The image above is my picture of Uncle Albert in happier times.
"Nothing's going on here," Sarah said, trying to contain her emotions. "This is Henry and Willy. They're ball players. Henry here got a bad cut on his head and I just finished bandaging him up."
She turned to Henry and Willy. "This is my Uncle Albert. He owns the shop, and taught me everything I know about fixing cars." Her mouth posed a nervous little smile.
Henry rose from the chair and extended his hand to Albert. "It's nice to meet you. You have an impressive lot of cars here."
Albert glanced down at Henry's hand for a heartbeat before fixing him with a deadly glare. Henry lowered his hand to his side.
"Sarah, why are these boys on my property?" His voice was as tense as a steel coil holding a one ton wrecking ball.
"I just told you. Uncle Albert ..." Her words faltered. "Henry's hurt and I'm helping him out."
"How many times have I told you not to talk to complete strangers?" he said, exasperated. "You can't just bring any stray dog into my place of business, especially with all the commotion that was going on outside."
"When you see someone hurt, you should always help," she said.
"Who knows how he even got that injury," Albert said. "Could have been out there fighting for all you know. Unless you hurt him, it ain't your business, and with a man the size of him around –" Albert poked a finger at Willy and then at Henry. " – he ought to be just fine."
"Listen, we didn't mean no harm," Willy said.
"And we're awfully grateful for the help," Henry said. "If it wasn't for Sarah, I might –"
Albert snapped, stabbing an accusatory finger. "You and you, don't speak unless you're spoken to, you hear me?"
Willy and Henry stood in stunned silence as Albert stepped forward and began examining their uniforms.
"Baseball players, are you?" he said.
"Yes sir," Henry said, and Willy nodded.
"You're too big for baseball," he said, staring up at Willy. "I reckon bigger guys might swing harder, but they don't have nearly as much control over the bat."
Willy's face scrunched into a frown, unable to hide his annoyance.
"And what team, may I ask, do you boys play for?"
"The Rooks," Henry replied, pride welling in his chest.
"The Rooks?" Albert looked surprised. "Never even heard of 'em."
"Are you kidding me?" Henry said. "We're the biggest Negro team in town."
"Is that right?" Albert said dismissively. "So tell me this? How many Negroes are playing professional ball now?"
Henry and Willy exchanged glances, their mouths unhitched for a breath.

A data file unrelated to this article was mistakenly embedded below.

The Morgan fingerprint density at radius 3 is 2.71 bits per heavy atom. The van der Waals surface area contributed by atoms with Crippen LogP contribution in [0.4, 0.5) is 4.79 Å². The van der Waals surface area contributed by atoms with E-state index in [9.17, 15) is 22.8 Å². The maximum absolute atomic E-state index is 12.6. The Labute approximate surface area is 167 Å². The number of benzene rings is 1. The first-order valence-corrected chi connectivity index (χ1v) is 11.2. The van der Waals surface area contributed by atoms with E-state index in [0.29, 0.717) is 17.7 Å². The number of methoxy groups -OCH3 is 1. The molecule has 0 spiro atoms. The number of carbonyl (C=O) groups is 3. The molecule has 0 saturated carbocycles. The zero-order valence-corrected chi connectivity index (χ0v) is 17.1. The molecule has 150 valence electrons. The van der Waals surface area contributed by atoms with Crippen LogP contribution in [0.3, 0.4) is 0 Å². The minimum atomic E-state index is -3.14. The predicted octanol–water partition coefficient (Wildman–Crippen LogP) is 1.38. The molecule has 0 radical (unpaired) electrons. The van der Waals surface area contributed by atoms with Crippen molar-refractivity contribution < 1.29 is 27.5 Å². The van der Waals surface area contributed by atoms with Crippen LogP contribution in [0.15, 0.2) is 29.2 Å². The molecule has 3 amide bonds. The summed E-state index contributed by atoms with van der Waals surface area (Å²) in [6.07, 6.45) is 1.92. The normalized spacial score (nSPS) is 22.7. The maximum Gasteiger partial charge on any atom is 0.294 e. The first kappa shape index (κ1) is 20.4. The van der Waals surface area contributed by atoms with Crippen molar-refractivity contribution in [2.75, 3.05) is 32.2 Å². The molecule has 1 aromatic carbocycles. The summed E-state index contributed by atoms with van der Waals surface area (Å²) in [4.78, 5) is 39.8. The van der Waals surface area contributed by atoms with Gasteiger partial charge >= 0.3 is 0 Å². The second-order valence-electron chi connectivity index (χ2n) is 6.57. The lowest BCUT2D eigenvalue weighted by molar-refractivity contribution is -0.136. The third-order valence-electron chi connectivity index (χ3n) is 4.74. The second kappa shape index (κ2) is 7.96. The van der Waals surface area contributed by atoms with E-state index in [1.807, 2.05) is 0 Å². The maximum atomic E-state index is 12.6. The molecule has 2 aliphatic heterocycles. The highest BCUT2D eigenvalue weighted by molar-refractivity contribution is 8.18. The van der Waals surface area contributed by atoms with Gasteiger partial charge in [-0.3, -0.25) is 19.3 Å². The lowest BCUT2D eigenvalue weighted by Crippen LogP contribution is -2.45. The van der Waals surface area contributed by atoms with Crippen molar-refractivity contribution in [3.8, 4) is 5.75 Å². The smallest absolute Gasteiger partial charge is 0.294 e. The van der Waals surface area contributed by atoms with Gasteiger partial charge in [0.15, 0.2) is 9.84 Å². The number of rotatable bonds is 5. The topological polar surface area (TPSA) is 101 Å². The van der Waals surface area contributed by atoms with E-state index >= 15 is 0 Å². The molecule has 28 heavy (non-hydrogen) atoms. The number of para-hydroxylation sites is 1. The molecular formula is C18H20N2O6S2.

Henry's brows knitted as he met Albert's intense maroon eyes. "Sir, Negroes haven't played professional ball for over twenty-eight years."
Albert's face flushed with red, lips quivering, eyes darting about.
He turned to his niece. "Sarah," he said. "These gentlemen are leaving."
Sarah looked across to Henry and Willy. Henry could see a stew of emotions in her glistening brown eyes. Concern. Embarrassment. Anxiety. He felt a strange protectiveness overcome him. He didn't know this girl, but there was something about her that made him want to whisk her away from any pain or distress that might be troubling her. Maybe he did have a head injury after all.
"I just want to make sure Henry doesn't have a concussion," Sarah said, as if she'd been able to hear Henry's thoughts.
"Concussion?" Albert snapped. "He's fine. I know a concussion when I see it. If he can talk, then he can walk. Probably just a little scrape on the head, that's all. Now, I want them out."
"Uncle," she said softly, her eyes moistening. "They haven't caused any trouble. Let them stay."
"Sarah!" he shouted. "My word on this is final. This is my property and these boys need to leave immediately."
Henry watched as Albert's face tensed, the vein in side of his neck twitching.
"You boys heard me!" he shouted. "Get on your way!"
Thanks for all your votes and kind feedback! Your support has been overwhelming and so very much appreciated. If you enjoyed this chapter, please consider leaving a vote or a comment. I add a new chapter, sometimes two, every Sunday. I live in Pittsburgh, Pennsylvania so that's EST.
This week I wrote the previous chapter and this one together so be sure to check them both out. The two chapters go hand-in-hand so it made sense to release them together. This chapter represents a nice breaking point in the story, and soon Henry will be faced with a very difficult fork in the road.
Also if you notice any time period discrepancies, please let me know. That said, I've tried really hard to make sure every word, reference and fact is accurate for a story set in 1918. Obviously, I may take some reasonable liberties from time to time. For example, the word "concussion" originated around 1350 - 1400 AD, but how much was that word actually used in the early 1900s? I'm not sure but it makes sense to use it here. ;)
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Color (Completed)Historical Fiction
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